For this week’s post I thought to acquaint you with one of the most entertaining figures of the early US that I’ve come across in my research.
Joseph Dennie was born in Boston in 1768. After attending Harvard, he made a name for himself during the 1790s as an essayist and the editor of a country newspaper, The Farmer’s Weekly Museum, which under his guidance became one of the prominent Federalist papers of the late 1790s. His essays became very popular with the growing rank of men of letters in the early republic, who viewed him as an American Addison. Later, in 1800 he moved from Walpole, New Hampshire to Philadelphia and published the first literary magazine in the US, The Port Folio. During these years Dennie quickly emerged as a star of the fledgling American literary scene and was known as an ostentatious and witty conservative iconoclast, who never shirked from making provocative aristocratic statements in the increasingly democratic atmosphere of the day. Indeed, for many arch-federalists Dennie’s unabashed anglophile and aristocratic flavor constituted a bastion of genteel sensibilities at a time when, in their mind, vulgar popular culture seemed to consume American society.
I like to think of him as the closest thing the US ever had to a restoration era fop, in the manner of the famous second Earl of Rochester, John Wilmot.
Like many arch-federalists of his day, as the 1790s drew on and turned into the early 1800s, he experienced growing alienation from the values and ethos of the young republic. Even as an editor of a vehemently federalist paper he felt inhibited from pronouncing his real opinions regarding the nascent republic. In a letter to his mother from April, 1797, exactly one year after assuming full editorial responsibilities for The Farmer’s Weekly Museum, he bemoaned: “In my Editorial capacity, I am obliged to the nauseous task of flattering republicans; but at bottom, I am a malcontent, and consider it a serious evil to have been born among the Indians & Yankees of New England.”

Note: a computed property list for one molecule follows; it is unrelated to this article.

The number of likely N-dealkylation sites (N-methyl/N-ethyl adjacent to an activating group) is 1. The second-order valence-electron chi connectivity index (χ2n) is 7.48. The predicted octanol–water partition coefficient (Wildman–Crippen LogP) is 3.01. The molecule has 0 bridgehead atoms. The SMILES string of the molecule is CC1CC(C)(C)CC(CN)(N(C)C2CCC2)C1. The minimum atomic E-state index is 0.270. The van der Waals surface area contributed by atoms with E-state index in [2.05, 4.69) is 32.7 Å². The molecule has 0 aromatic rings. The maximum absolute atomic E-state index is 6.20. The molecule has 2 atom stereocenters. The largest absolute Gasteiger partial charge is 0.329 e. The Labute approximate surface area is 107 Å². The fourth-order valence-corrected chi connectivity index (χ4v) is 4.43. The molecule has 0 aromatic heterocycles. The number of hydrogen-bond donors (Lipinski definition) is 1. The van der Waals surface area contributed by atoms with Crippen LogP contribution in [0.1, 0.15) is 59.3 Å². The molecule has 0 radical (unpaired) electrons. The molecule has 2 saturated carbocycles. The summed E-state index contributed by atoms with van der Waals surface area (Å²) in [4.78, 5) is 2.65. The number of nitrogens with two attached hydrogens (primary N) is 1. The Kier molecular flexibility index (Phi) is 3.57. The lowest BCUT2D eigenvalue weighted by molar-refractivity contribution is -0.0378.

As one of the first to disassociate himself from republicanism and the American revolutionary tradition, he often groped for symbolism that seemed to him most at odds with revolutionary creed. Thus, in his choice of literary form and content Dennie showed a consistent inclination towards tropes that seemed to him most anathema to the cultural transformation he perceived around him and particularly to the commercial spirit of Americans. In this vein, Dennie had an obsession with the notion of ‘indolence’—in many of his essays he celebrated hedonism and laziness, as opposed to ‘industry.’ Fittingly, he was one of the first to openly attack Benjamin Franklin. “The economicks and the proverbs of this writer have been over rated,” he once wrote, those “who like to behold lightening lambent on iron, or to warm themselves at a dull stove, or to view a cock gasp in mephitick vapour will read Franklin.”